Improving working conditions in your clothing supply chain

A lost generation

Millions of children are linked to international clothing companies’ production.  Although many companies have developed their sustainability efforts with regards to human rights, they lack a children’s rights perspective.

The report 44 children shows that the low wages of textile workers in Bangladesh, alongside poor social security systems and their vulnerable position in society, is threatening  several of the rights of the textile workers’ children.

– See more at Swedwatch.

Fact sheet ‘Socially responsible public procurement of garments and textiles’

Do you buy clothing for a company or government? Are you interested in how the purchasing policies and practices organisations in the public and semi-public sector at the buying end of the supply chain can help to better working conditions for factory workers? Get yourself inspired by SOMO’s fact sheet.

This fact sheet  is all about what you can do improve global sustainability and human rights. It is SOMO’s fourth fact sheet in a series about labour conditions in the textiles and garments industry and focuses on Europe.

Read further for background information about labour standards as well as practical suggestions for purchasing organisations. Suggestions on how to issue human rights and sustainability into the  ‘Socially responsible public procurement’ (SRPP) policies and practices of SRPP are also included. And last but not least – learn more by studying an inspiring overview of interesting practices in SRPP, with examples from the Netherlands, Norway, and the US.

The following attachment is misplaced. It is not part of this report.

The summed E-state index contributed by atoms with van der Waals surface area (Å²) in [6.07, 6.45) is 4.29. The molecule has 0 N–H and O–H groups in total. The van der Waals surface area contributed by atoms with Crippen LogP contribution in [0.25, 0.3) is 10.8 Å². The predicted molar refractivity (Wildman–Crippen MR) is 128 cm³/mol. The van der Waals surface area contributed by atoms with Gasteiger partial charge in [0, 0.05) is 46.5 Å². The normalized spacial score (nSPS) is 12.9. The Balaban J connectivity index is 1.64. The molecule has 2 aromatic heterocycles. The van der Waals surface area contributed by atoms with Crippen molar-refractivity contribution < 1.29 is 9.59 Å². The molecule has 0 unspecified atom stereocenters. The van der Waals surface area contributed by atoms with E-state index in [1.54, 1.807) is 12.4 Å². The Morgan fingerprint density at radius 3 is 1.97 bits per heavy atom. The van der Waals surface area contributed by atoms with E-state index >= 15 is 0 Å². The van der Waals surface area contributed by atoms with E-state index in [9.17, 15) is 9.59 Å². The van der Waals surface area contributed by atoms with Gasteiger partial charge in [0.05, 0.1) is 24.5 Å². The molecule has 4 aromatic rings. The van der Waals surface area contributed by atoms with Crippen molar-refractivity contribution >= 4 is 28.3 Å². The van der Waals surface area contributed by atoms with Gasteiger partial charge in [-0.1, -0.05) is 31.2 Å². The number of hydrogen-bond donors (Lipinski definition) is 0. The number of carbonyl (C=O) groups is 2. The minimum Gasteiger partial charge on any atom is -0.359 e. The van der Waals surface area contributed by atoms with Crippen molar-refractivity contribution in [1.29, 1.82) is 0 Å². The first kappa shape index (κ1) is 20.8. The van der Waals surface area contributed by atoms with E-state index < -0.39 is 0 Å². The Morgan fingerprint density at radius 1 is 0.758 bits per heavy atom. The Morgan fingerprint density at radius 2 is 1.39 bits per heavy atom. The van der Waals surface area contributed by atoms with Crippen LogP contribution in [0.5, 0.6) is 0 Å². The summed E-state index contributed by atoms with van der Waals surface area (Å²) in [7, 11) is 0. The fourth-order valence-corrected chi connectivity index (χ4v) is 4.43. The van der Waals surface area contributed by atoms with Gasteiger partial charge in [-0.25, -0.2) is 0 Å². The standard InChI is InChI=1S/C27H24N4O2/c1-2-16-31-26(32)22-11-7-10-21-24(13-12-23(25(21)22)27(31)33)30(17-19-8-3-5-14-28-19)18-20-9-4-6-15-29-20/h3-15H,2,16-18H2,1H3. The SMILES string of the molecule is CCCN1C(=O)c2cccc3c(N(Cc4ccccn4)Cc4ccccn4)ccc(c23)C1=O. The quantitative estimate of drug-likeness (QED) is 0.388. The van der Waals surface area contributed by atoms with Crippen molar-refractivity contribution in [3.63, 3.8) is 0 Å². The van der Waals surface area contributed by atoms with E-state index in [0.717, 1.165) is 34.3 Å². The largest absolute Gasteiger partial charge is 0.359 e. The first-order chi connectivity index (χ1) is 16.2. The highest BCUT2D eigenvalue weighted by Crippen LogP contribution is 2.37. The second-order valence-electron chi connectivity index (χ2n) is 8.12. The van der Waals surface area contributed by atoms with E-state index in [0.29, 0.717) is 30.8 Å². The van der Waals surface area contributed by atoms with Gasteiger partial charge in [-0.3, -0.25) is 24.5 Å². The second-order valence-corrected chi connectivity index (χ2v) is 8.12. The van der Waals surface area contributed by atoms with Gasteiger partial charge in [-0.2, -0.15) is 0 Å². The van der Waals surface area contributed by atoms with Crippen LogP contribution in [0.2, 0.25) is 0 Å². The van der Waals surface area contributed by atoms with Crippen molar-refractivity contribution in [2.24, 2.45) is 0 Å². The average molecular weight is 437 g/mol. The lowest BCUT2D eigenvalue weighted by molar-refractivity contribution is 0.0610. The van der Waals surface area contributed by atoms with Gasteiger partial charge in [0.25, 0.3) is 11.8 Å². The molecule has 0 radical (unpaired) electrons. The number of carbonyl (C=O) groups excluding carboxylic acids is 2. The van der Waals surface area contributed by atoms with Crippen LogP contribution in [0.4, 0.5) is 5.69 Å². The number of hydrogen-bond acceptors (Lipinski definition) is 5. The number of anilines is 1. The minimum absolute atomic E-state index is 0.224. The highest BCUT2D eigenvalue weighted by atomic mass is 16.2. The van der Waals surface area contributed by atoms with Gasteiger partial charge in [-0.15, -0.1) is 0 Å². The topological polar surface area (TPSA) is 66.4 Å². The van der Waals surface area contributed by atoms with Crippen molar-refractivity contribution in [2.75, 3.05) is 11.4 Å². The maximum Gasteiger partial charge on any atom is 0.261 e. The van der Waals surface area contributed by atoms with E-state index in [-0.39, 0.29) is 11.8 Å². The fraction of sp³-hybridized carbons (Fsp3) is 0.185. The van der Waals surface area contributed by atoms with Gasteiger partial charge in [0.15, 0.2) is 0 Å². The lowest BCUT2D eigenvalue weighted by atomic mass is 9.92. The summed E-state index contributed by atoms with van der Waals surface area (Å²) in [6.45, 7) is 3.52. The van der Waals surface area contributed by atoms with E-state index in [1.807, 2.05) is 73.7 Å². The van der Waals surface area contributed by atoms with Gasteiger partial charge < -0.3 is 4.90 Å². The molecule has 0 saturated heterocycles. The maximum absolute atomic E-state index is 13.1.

Fact sheet Forced Labour

This fact sheet is about forced labour in the textile and garment supply chain. It offers examples of different types of forced and bonded labour. Recommendations are made for garment buying companies to recognise cases of forced labour in their supply chains and to act upon these practices.

Captured by Cotton

This report highlights several labour rights violations faced by girls and young women employed under the Sumangali Scheme in the Tamil Nadu garment industry.

Still ‘captured by cotton’?

An update on the original ‘Captured by Cotton’ report about the Sumangali forced labour scheme in Tamil Nadu, South India.

Maid in India

In this report findings on the labour conditions in the South Indian garment and textile industry are presented.  Thousands of girls work under recruitment and employment schemes like Sumangali that amount to bonded labour.  The report features case studies of four large Tamil Nadu-based garment manufacturers.

Bonded (child) labour in the Indian garment industry

In the past few years, a number of garment brands as well as European and American politicians have started to take action against bonded (child) labour in South India, known as the Sumangali Scheme.  This report highlights developments and areas which still require further action.